A Simple Way to Manage Costs of Dengue Fever and HFMD

By | July 14, 2016

down with seasonal illnessDengue Fever. Hand Foot Mouth Disease (HFMD)

These are very common seasonal diseases that threaten both children and adults in tropical Singapore.

“HFMD surge to near record highs – Straits Times 9th June, 2016”, write of how Singapore could be heading for one of its worst hand, foot and mouth disease (HFMD) outbreaks.

“More than 30,000 dengue cases expected in Singapore this year – CNA 18th Feb, 2016”

Recent news headlines like these have left many concerned and worried, especially those with children in childcare centres and people living near dengue hot spots.

Having witnessed my children and even husband’s experience with HFMD, I know how painful and uncomfortable it can be. I remember how my husband developed hundreds of ulcers in his mouth – so painful that he couldn’t even swallow pureed porridge,..poor thing!

For working parents whose children are down with HFMD, there is also the headache of finding alternative care when their child can’t go to childcare or school.

The Financial Cost

Then there is the costly medical expenses of seeing a doctor, especially for pediatricians that can easily cost over $100/visit. Childcare centres do not allow the child to return to school without a doctor’s medical certificate, so that typically means at least 2 visits to the doctor.

Dengue fever can also chalk up a big bill because of the need for daily blood tests and review consultations. I recall a friend of mine was diagnosed with dengue fever last year and his bills came up to a total of $1200!

Depending on the severity of the condition, some cases may even require hospitalisation which would cost even more.

How can we mitigate the financial costs?

In the event of hospitalisation, most people are covered either with Medishield Life, Integrated Shield Plans or through their company’s medical benefits.

What if the condition is not serious enough to warrant a hospital stay but still incur a sizable treatment cost? One way to mitigate the outpatient costs is with a personal accident plan.

Nowadays there are comprehensive personal accident plans that can pay for the medical expenses of common accidents and illness including HFMD and dengue fever.

Such plans can also cover accidents that can happen to anyone in our daily lives, such as sprains, physical injuries and food poisoning etc.

For example, young children who are active and love climbing up and down can be susceptible to falls and injuries. Same with people who do a lot of sports and may sometimes injure themselves in the process. And recall the recent mass food poisoning incident from eating contaminated food at a food centre?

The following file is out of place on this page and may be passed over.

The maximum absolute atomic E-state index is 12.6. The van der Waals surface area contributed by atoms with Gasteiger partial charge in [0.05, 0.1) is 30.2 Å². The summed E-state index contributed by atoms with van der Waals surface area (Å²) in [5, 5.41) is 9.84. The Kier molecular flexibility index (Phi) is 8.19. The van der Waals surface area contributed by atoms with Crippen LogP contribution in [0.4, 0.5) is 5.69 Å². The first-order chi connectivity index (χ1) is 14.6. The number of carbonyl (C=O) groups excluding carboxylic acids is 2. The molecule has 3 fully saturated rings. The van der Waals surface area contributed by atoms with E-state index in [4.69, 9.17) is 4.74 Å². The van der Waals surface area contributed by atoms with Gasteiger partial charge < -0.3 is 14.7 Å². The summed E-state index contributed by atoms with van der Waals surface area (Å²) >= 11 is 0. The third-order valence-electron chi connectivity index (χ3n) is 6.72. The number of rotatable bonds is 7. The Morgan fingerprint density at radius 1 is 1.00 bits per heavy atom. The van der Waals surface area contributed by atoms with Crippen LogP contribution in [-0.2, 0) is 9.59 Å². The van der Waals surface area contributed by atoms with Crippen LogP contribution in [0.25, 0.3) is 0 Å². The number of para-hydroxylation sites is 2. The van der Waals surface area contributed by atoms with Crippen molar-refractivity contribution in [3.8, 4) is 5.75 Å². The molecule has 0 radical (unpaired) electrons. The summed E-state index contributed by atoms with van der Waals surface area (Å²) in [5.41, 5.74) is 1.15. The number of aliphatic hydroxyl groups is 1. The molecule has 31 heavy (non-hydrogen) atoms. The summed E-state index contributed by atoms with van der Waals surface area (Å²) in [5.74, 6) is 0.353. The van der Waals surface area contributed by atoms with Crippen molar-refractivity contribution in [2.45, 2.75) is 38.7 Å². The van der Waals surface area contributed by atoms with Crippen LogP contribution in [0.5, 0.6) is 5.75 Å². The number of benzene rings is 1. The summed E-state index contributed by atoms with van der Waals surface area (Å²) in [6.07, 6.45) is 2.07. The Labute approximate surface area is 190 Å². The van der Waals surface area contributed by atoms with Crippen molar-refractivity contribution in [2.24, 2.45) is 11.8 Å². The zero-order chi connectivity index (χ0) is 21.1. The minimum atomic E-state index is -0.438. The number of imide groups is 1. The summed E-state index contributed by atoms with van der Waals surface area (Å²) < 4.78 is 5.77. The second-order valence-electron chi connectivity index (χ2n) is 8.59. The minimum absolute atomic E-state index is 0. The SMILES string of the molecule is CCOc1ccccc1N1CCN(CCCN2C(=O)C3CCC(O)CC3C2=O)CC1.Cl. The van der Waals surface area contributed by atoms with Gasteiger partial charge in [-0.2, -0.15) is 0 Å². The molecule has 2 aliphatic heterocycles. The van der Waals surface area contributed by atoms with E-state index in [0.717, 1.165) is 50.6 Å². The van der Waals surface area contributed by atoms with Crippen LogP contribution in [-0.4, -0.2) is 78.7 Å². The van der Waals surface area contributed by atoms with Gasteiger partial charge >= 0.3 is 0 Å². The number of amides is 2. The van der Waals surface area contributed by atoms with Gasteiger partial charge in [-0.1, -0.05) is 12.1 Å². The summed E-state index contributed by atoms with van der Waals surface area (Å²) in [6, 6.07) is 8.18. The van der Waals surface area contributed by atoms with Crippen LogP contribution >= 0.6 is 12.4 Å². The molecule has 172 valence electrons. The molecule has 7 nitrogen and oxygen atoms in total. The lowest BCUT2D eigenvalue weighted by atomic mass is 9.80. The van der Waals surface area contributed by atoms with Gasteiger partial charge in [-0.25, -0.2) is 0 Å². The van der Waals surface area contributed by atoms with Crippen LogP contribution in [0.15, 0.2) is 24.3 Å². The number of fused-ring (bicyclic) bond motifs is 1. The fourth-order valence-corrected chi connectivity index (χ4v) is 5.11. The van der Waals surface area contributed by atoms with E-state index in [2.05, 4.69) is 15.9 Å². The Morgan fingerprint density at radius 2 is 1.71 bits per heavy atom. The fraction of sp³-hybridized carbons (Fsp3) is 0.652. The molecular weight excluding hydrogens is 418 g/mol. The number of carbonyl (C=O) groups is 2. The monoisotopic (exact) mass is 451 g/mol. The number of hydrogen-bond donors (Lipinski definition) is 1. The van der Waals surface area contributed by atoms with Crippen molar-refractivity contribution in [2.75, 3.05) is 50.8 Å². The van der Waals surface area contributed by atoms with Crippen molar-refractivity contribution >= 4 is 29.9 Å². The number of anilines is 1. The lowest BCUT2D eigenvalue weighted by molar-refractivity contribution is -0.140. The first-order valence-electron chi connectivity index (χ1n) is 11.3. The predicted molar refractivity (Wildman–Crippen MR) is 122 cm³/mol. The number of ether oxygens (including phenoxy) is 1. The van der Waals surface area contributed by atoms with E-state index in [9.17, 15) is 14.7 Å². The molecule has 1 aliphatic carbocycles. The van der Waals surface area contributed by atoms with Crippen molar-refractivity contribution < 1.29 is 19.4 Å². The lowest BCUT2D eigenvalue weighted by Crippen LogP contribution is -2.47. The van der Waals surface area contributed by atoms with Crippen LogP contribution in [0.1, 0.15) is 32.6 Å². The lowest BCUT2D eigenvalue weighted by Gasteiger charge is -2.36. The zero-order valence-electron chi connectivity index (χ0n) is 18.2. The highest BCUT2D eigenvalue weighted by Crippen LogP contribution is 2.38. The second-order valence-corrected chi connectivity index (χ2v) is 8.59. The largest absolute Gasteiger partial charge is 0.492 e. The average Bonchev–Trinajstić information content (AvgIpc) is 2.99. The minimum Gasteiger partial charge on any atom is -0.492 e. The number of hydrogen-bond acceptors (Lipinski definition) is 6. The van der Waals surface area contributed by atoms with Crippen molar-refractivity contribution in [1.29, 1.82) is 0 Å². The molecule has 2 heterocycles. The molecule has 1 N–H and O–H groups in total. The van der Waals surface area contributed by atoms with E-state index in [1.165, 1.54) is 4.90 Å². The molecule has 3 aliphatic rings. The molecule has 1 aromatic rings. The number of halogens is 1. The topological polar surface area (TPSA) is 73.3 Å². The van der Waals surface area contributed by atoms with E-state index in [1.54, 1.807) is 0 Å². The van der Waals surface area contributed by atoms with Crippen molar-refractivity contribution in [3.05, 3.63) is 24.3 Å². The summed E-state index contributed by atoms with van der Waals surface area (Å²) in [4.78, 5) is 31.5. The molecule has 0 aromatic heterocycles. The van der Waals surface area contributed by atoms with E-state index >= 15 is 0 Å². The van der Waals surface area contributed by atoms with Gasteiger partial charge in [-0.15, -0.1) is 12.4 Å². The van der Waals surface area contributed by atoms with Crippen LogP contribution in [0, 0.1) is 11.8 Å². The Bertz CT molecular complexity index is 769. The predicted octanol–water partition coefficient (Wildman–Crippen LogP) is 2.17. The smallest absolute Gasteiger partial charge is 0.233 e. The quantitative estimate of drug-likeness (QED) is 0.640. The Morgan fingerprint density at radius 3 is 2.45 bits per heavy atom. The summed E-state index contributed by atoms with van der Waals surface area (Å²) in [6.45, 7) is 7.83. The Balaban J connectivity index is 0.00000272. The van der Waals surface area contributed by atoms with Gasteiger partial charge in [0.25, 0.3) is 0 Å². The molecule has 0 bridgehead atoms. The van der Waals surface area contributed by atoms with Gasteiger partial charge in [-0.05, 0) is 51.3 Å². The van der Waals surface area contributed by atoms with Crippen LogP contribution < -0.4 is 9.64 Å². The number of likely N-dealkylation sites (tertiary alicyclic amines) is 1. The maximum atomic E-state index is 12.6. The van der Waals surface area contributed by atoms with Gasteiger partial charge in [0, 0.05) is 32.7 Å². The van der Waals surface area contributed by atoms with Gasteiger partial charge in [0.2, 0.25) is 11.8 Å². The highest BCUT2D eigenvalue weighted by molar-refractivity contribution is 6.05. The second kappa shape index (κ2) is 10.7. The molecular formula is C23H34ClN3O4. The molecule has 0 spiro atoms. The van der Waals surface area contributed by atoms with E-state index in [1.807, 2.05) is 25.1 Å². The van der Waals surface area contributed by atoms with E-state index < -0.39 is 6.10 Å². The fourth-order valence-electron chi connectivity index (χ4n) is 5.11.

Personal accident plans can help to offset the costs of outpatient or specialist treatments, as well as alternative care like Traditional Chinese Medicine (TCM), accupuncture, chiropractor and physiotherapist.

What’s good about such personal accident plans:

  • Practical coverage for common risks in day to day life
  • Low cost and affordable coverage
  • Easy to apply and premiums does not depend on age
  • Worldwide 24 hr coverage
  • Provides lump sum payout upon accidental death and/or disability (which pays out on top of whatever plans you currently have)

What to look out for when choosing a personal accident plan

  • Type of coverage – does it provide medical reimbursement for minor incidents or does it only pay out upon accidental death or disability?
  • Relevance of the coverage – it’s common for personal accident plans to be offered in packages with bundled benefits. However some may not be relevant for your life stage. For example, some plans include child support fund to cover for children’s living expenses in the event of the breadwinner’s accidental death or disability. Such coverage may not be relevant for someone who is single and has no children or dependents.
  • Exclusions – personal accident plans usually exclude hazardous pursuits like skydiving, mountaineering and deep sea diving. So do take note of the exclusions to see if you are covered for your lifestyle and hobbies.

While we take precautionary measures e.g washing our children’s hands more often to avoid the spread of HFMD, and doing the 5 step mozzie wipeout to fight dengue etc, it’s prudent to also plan ahead to mitigate the financial impact should accidents happen. (just in case)

While we cannot predict accidents and illnesses, we can proactively manage the financial impact should it happen with the right insurance coverage.

To Your Success and Happiness,

Yong Hui

Related Posts Plugin for WordPress, Blogger...

Leave a Reply

Your email address will not be published. Required fields are marked *